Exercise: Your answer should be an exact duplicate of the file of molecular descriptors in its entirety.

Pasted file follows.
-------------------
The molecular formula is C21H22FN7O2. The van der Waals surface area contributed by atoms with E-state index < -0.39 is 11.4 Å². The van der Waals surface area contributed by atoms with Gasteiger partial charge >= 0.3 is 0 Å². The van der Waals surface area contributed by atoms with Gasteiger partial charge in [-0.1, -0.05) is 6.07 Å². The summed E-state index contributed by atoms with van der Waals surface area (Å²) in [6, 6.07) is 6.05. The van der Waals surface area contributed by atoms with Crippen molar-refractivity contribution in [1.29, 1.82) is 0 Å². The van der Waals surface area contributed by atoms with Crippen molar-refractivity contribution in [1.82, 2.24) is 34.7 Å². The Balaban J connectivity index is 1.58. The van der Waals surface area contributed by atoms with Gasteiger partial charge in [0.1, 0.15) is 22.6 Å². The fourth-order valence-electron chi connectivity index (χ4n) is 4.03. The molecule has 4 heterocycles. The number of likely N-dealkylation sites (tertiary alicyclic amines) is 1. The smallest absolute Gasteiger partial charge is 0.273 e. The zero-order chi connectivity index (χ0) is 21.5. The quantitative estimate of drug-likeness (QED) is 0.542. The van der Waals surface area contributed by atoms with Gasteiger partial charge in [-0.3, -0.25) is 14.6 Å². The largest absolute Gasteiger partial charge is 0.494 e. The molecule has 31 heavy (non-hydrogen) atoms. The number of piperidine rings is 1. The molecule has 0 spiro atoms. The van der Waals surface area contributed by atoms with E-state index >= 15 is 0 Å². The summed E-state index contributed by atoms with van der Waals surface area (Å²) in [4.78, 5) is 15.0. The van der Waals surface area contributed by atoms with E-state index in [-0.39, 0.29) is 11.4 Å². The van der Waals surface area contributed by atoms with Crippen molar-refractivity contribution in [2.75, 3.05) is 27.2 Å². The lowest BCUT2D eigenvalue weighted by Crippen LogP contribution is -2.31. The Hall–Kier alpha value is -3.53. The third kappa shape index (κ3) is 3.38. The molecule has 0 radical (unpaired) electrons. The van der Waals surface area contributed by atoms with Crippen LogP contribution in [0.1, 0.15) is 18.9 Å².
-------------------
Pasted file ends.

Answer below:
The molecular formula is C21H22FN7O2. The van der Waals surface area contributed by atoms with E-state index < -0.39 is 11.4 Å². The van der Waals surface area contributed by atoms with Gasteiger partial charge >= 0.3 is 0 Å². The van der Waals surface area contributed by atoms with Gasteiger partial charge in [-0.1, -0.05) is 6.07 Å². The summed E-state index contributed by atoms with van der Waals surface area (Å²) in [6, 6.07) is 6.05. The van der Waals surface area contributed by atoms with Crippen molar-refractivity contribution in [1.29, 1.82) is 0 Å². The van der Waals surface area contributed by atoms with Crippen molar-refractivity contribution in [1.82, 2.24) is 34.7 Å². The Balaban J connectivity index is 1.58. The van der Waals surface area contributed by atoms with Gasteiger partial charge in [0.1, 0.15) is 22.6 Å². The fourth-order valence-electron chi connectivity index (χ4n) is 4.03. The molecule has 4 heterocycles. The number of likely N-dealkylation sites (tertiary alicyclic amines) is 1. The smallest absolute Gasteiger partial charge is 0.273 e. The zero-order chi connectivity index (χ0) is 21.5. The quantitative estimate of drug-likeness (QED) is 0.542. The van der Waals surface area contributed by atoms with Gasteiger partial charge in [-0.3, -0.25) is 14.6 Å². The largest absolute Gasteiger partial charge is 0.494 e. The molecule has 31 heavy (non-hydrogen) atoms. The number of piperidine rings is 1. The molecule has 0 spiro atoms. The van der Waals surface area contributed by atoms with E-state index >= 15 is 0 Å². The summed E-state index contributed by atoms with van der Waals surface area (Å²) in [4.78, 5) is 15.0. The van der Waals surface area contributed by atoms with E-state index in [-0.39, 0.29) is 11.4 Å². The van der Waals surface area contributed by atoms with Crippen molar-refractivity contribution in [2.75, 3.05) is 27.2 Å². The lowest BCUT2D eigenvalue weighted by Crippen LogP contribution is -2.31. The Hall–Kier alpha value is -3.53. The third kappa shape index (κ3) is 3.38. The molecule has 0 radical (unpaired) electrons. The van der Waals surface area contributed by atoms with Crippen LogP contribution in [0.1, 0.15) is 18.9 Å².